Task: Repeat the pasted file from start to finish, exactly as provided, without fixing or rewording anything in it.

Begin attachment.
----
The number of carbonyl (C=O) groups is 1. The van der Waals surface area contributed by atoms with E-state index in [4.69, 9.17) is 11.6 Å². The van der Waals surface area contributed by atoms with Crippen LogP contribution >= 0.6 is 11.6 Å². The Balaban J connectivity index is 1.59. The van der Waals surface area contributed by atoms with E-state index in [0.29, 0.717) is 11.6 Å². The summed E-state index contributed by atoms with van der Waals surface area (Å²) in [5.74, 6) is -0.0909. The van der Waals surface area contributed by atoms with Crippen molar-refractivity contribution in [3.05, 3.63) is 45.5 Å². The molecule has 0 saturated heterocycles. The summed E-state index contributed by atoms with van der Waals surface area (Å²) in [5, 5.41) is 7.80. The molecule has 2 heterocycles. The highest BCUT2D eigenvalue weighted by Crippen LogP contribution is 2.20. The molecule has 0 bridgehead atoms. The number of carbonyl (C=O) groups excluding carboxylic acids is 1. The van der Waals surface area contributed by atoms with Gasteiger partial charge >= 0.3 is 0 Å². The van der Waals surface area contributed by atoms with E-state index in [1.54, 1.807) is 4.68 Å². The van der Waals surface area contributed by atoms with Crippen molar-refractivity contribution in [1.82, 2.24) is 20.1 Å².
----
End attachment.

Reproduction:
The number of carbonyl (C=O) groups is 1. The van der Waals surface area contributed by atoms with E-state index in [4.69, 9.17) is 11.6 Å². The van der Waals surface area contributed by atoms with Crippen LogP contribution >= 0.6 is 11.6 Å². The Balaban J connectivity index is 1.59. The van der Waals surface area contributed by atoms with E-state index in [0.29, 0.717) is 11.6 Å². The summed E-state index contributed by atoms with van der Waals surface area (Å²) in [5.74, 6) is -0.0909. The van der Waals surface area contributed by atoms with Crippen molar-refractivity contribution in [3.05, 3.63) is 45.5 Å². The molecule has 0 saturated heterocycles. The summed E-state index contributed by atoms with van der Waals surface area (Å²) in [5, 5.41) is 7.80. The molecule has 2 heterocycles. The highest BCUT2D eigenvalue weighted by Crippen LogP contribution is 2.20. The molecule has 0 bridgehead atoms. The number of carbonyl (C=O) groups excluding carboxylic acids is 1. The van der Waals surface area contributed by atoms with Gasteiger partial charge >= 0.3 is 0 Å². The van der Waals surface area contributed by atoms with E-state index in [1.54, 1.807) is 4.68 Å². The van der Waals surface area contributed by atoms with Crippen molar-refractivity contribution in [1.82, 2.24) is 20.1 Å².